He is happy. He jokes, laughs and even asks the operator to allow this interview to continue beyond its prescribed time when she attempts to wrap it up. Years and years ago, as he would say, Smith was the brooding, Albert Camus-quoting, intellectual representative on England's post-punk swampland. There were few giggles then. He was too busy justifying songs like Killing An Arab to journalists unfamiliar with the works of certain existential writers from North Africa. And then, in 1994, former Cure member Lol Tolhurst attempted to sue Smith for unpaid royalties for the Kiss Me Kiss Me Kiss Me album, which didn't please him in the slightest. Smith fired Tolhurst from the band in 1989, essentially for not making a contribution. Tolhurst always looked slightly odd in makeup anyway.

"And believe me," Robert Smith says between chortles, "that wasn't the only bad thing about Lol."

"It was a silly thing for him to do," he continues regarding Tolhurst's legal claim, "beacuse he knew he was going to lose it before he started out. He put a lot of people through a lot of grief unnecessarily."

What about your own sartorial periods. Are there any period that send sudders of embarrassment through your soul when you look back on them?

"Not really, apart from that period of the very first album. It was perhaps unwise of me to wear corduroy trousers but they were comfortable, hardwearing, they got through a lot of travelling. But seriously, I think we've come out of it relatively unscathed. There's an 80's nostalgia thing happening the the UK at the moment and it's fucking embarrassing. I mean, I thought it was ludicrous at the time and I've never appreciated this post-irony thing that goes on. But there are very few photos of me from the time that make me cringe. I mean, there are a couple that may cause me to raise an eyebrow but there's mothing that can't be explained away by an excess of drink."

Your made-up face is still a common image on t-shirts around the world. That must be a source of delight for you.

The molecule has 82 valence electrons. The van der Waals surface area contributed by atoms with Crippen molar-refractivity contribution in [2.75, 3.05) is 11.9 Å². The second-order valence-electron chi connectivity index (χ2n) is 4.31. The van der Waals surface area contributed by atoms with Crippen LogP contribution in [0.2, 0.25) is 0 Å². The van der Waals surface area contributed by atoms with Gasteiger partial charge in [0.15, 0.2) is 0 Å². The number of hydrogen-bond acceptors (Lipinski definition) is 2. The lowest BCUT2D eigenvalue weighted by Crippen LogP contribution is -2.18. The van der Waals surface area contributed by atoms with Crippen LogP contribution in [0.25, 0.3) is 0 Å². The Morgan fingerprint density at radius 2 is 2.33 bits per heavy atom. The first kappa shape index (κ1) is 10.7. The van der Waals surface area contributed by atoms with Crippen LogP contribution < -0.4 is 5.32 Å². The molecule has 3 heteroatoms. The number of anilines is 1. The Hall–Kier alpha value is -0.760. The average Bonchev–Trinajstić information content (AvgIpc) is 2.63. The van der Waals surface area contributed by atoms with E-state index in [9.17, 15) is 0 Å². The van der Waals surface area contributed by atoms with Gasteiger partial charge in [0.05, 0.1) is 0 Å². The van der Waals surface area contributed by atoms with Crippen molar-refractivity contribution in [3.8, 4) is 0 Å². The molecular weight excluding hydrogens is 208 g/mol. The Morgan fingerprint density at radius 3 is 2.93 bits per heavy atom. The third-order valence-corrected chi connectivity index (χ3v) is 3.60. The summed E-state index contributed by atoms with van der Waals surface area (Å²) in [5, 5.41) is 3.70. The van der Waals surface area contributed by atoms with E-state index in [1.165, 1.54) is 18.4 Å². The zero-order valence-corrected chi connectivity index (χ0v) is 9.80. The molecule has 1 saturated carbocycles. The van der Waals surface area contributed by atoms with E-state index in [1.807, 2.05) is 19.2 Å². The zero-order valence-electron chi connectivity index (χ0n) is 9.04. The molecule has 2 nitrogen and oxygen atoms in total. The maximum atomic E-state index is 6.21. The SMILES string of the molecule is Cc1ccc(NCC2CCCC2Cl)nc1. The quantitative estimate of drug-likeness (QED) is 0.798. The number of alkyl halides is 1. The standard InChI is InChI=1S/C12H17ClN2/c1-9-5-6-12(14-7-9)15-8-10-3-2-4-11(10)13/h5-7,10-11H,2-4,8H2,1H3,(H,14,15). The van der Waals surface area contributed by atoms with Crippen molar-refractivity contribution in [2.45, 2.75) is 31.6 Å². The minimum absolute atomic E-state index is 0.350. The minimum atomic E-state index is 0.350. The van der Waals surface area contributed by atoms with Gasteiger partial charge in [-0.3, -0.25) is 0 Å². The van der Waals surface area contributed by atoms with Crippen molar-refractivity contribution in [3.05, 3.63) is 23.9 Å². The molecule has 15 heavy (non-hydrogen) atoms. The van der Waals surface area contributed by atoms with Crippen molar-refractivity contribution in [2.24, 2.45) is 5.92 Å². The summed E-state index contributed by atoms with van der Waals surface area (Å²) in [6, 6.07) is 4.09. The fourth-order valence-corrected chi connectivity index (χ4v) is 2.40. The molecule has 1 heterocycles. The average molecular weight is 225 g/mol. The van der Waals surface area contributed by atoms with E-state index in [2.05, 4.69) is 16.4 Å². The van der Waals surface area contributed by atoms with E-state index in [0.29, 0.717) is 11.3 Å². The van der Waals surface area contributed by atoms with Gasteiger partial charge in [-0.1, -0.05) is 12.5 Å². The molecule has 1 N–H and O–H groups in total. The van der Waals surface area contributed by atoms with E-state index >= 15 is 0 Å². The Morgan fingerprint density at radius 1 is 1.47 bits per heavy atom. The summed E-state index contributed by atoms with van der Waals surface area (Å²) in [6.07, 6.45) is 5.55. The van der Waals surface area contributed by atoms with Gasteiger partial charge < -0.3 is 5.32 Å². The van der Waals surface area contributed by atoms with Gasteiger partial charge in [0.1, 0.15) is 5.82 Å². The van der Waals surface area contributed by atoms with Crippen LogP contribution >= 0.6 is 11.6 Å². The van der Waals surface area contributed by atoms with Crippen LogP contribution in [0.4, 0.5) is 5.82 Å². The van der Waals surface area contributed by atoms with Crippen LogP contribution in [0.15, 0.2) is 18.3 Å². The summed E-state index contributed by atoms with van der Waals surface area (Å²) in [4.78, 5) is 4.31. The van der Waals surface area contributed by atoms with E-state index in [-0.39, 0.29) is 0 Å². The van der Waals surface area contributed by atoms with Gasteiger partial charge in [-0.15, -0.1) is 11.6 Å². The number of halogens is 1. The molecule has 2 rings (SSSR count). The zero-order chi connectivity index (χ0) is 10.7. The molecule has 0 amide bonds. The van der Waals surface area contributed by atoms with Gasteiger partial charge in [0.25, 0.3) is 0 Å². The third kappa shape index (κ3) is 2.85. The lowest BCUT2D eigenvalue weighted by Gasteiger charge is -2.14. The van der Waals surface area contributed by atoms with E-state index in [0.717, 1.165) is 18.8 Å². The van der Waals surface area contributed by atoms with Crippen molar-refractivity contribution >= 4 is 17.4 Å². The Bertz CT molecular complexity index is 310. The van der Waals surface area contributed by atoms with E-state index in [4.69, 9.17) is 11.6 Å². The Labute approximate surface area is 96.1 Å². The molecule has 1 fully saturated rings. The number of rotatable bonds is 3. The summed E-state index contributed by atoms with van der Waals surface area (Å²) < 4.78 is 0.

"I guess we're lucky that we're still held in that sort of esteem, being worn on people's chests. But, you know, I feel a step removed from it. Even when I see someone wearing a Cure t-shirt I don't think of it as me. It's more like a comic thing, an image that's twice removed."

Do you see it more as the trademark for a company you own?

"I do. It's a logo, my face in full make-up. All the hair and so on is like a brand mark rather then it being me."

You're a happier man these days compared to say around 15 years ago?

"Oh, yes. Completely. It's be impossible otherwise. Fifteen years ago what I wanted was exactly this, what I'm doing now."

Which is what?

"Well, to not have to work," he laughs. "I've achieved my life's ambition. I've reached 40 and I've never done a day's work. I've worked hard but I guess if you enjoy what you're doing it's not really work, as such. The things that bothered me fifteen years ago were based on the uncertainty of what I was going to end up doing. I knew what I wanted but I didn't know if I'd ever get close to achieving it."

What do you do if you're not being The Cure's creative force?

'Well, I visit friends, spend time with my nieces and nephews (which range in age from newborn to 21), I've just come back from a walking holiday, recently I read the Oxford Companion to Philosphy to re-educate myself. Basically I do things that people would do if they didn't have to work. I'm very lucky, I know. Nobody really tells me what I should do or what I shoudn't do, except my mum. She still has a good go at me every now and then. I get a good ticking off now and then."

Does she still urge you to get a real job?

"She doesn't anymore. She's given up on that. She came to see us play in Paris this year and she was mightily impressed. She's come to terms with what I do now."